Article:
When Girl goes to her own apartment now, she sees what he sees. The stiff brown carpet, the narrow hallways, the unremarkable view of a parking garage. She doesn’t bother to get the sink fixed and waits for Thursday. She ignores the Cantonese couple next door, even when she thinks she can understand what they are demanding from each other.
Strangers talk to her on the bus. They are all likely married, like he is. They have learned to skip the prettiest girls for the ones that will not throw down ultimatums. They introduce themselves and look over her airbags and fingernails. She introduces herself as a polyglot.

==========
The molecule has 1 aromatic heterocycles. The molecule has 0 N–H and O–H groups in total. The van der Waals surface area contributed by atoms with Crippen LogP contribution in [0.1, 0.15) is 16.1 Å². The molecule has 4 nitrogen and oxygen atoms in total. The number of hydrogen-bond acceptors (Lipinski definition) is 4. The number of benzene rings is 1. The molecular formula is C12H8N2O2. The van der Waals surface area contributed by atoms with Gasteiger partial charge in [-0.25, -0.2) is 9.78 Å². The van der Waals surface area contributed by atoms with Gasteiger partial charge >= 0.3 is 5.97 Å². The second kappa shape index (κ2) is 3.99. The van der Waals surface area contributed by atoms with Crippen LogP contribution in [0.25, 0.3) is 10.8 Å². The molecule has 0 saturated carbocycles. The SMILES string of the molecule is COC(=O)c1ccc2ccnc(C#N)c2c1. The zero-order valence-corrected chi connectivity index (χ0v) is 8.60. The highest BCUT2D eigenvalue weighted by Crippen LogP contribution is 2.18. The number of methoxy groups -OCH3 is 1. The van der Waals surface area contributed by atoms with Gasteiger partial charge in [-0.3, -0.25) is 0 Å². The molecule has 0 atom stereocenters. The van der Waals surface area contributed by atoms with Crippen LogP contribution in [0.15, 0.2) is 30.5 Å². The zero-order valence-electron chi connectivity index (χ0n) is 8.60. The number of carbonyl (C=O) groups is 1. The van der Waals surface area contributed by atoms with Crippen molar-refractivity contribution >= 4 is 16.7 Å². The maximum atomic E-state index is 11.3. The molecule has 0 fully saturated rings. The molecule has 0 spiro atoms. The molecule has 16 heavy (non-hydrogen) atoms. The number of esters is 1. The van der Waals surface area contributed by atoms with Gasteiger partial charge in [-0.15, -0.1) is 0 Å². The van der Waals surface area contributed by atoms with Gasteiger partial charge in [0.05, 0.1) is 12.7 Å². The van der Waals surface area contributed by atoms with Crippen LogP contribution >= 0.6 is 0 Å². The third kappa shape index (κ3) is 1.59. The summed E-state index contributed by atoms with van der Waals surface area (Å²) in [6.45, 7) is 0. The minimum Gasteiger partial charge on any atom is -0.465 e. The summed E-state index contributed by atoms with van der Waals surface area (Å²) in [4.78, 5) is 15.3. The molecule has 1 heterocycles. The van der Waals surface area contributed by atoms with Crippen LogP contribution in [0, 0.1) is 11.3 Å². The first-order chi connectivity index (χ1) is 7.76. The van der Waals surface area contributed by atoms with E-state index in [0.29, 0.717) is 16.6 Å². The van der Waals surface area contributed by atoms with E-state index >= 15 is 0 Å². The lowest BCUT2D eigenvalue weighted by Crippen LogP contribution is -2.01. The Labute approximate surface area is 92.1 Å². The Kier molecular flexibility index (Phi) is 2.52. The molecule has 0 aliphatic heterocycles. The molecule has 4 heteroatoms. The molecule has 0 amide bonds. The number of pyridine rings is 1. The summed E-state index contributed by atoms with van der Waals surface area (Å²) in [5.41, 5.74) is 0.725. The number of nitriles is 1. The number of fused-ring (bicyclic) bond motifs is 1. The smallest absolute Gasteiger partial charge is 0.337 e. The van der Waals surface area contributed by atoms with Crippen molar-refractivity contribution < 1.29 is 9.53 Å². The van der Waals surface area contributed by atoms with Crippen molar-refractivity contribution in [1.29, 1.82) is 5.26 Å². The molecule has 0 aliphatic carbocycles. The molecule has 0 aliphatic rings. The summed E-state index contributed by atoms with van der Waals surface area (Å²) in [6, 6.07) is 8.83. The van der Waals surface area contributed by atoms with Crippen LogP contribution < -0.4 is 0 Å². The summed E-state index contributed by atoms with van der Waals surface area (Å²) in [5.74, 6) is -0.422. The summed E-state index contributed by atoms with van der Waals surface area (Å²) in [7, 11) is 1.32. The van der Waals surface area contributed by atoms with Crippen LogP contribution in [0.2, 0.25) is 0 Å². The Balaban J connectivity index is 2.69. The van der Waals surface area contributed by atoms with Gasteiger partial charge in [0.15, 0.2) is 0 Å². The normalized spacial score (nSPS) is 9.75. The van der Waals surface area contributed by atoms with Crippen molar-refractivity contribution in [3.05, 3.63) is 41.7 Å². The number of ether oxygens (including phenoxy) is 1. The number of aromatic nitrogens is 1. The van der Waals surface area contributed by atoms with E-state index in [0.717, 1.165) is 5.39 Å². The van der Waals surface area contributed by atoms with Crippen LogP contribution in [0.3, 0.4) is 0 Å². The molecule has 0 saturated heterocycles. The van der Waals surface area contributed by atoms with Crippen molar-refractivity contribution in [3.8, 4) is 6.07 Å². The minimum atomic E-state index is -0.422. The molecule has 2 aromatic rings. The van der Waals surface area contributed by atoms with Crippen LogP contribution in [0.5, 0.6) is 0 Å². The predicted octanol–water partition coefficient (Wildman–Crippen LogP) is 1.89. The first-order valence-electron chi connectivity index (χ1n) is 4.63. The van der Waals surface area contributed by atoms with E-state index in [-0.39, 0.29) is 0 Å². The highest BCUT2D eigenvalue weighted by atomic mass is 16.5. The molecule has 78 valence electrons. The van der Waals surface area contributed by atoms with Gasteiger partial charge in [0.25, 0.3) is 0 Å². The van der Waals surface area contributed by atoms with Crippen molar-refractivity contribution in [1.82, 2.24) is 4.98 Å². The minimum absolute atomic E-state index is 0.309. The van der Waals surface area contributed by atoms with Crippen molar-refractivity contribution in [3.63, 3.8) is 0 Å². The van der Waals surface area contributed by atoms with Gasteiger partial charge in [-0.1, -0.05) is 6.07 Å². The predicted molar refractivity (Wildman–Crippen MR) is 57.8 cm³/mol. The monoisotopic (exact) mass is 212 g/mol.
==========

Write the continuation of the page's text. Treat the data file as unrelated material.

Che Yeun is from Seoul, Korea. A graduate of the creative writing workshop at the University of New Orleans, Che has also studied the history of science at the University of Pennsylvania and the University of Cambridge. Other pieces of her writing can be found in The Kenyon Review Online, Trop, Enizagam, and Philadelphia Stories. She is currently working on a collection of short fiction.